Archives of Women's Mental Health

, Volume 17, Issue 3, pp 239–246

Returning to tricyclic antidepressants for depression during childbearing: clinical and dosing challenges

  • Lauren M. Osborne
  • Catherine A. Birndorf
  • Lauren E. Szkodny
  • Katherine L. Wisner
Case Report

DOI: 10.1007/s00737-014-0421-z

Cite this article as:
Osborne, L.M., Birndorf, C.A., Szkodny, L.E. et al. Arch Womens Ment Health (2014) 17: 239. doi:10.1007/s00737-014-0421-z

Abstract

Managing depression and anxiety during pregnancy and the postpartum period is challenging. Both pharmacological treatment and the lack thereof can pose threats to a fetus. SSRIs are the drugs of choice for use during pregnancy, but there is considerable evidence for the safety and efficacy of older antidepressants during pregnancy as well. This study highlights a single case of the use of the tricyclic nortriptyline during pregnancy and postpartum. The subject involved had an unexpectedly high ratio of serum level to drug dose during the postpartum period. We monitored the subject for a significantly greater portion of the postpartum period than has been done in previous studies, and explored medical and lifestyle changes that could account for the level-to-dose ratios we observed. Differences in smoking patterns, coupled with the patient’s status as a genetic poor metabolizer, were the most likely explanations.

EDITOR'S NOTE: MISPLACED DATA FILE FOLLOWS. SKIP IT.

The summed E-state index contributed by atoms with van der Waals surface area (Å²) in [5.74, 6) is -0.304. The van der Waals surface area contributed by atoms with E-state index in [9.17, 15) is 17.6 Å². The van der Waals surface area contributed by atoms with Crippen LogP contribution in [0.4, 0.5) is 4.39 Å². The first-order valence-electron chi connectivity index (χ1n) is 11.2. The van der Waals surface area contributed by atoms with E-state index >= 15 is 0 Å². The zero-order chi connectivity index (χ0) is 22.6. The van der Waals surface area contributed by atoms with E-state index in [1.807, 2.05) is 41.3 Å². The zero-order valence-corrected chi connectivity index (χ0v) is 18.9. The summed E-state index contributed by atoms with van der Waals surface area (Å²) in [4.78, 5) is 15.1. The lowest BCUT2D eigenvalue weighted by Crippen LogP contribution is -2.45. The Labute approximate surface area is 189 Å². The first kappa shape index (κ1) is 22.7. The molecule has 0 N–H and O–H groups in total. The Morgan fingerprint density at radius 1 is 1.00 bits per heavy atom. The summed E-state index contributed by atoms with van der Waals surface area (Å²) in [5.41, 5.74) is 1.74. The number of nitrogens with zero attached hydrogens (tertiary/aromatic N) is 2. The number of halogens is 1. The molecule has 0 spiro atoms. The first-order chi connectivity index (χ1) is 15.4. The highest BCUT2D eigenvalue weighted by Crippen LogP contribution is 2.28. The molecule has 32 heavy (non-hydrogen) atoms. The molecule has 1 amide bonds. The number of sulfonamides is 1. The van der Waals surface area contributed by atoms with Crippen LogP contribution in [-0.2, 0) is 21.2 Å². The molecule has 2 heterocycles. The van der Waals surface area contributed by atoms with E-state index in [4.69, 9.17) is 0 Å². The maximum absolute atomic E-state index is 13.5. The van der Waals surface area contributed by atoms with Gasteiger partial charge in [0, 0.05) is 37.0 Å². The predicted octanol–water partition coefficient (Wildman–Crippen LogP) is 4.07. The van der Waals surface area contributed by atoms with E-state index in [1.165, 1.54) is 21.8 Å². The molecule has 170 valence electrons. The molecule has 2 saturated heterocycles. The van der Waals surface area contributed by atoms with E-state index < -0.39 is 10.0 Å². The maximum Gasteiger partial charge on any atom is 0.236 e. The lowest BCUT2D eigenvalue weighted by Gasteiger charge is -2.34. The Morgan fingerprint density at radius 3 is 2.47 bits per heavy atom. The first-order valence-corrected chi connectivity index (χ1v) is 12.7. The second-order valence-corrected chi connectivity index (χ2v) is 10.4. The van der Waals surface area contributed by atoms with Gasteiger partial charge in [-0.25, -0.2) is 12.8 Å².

Keywords

PregnancyDepressionAnxietyNortriptylinePharmacokineticsTricyclic antidepressants

Copyright information

© Springer-Verlag Wien 2014

Authors and Affiliations

  • Lauren M. Osborne
    • 1
  • Catherine A. Birndorf
    • 2
  • Lauren E. Szkodny
    • 3
  • Katherine L. Wisner
    • 4
  1. 1.Division of Behavioral Medicine, Department of PsychiatryColumbia University Medical CenterNew YorkUSA
  2. 2.Payne Whitney Women’s Program, Departments of Psychiatry and Obstetrics and GynecologyWeill Medical College of Cornell UniversityNew YorkUSA
  3. 3.Department of PsychologyThe Pennsylvania State UniversityUniversity ParkUSA
  4. 4.Departments of Psychiatry and Behavioral Sciences and Obstetrics and GynecologyNorthwestern UniversityChicagoUSA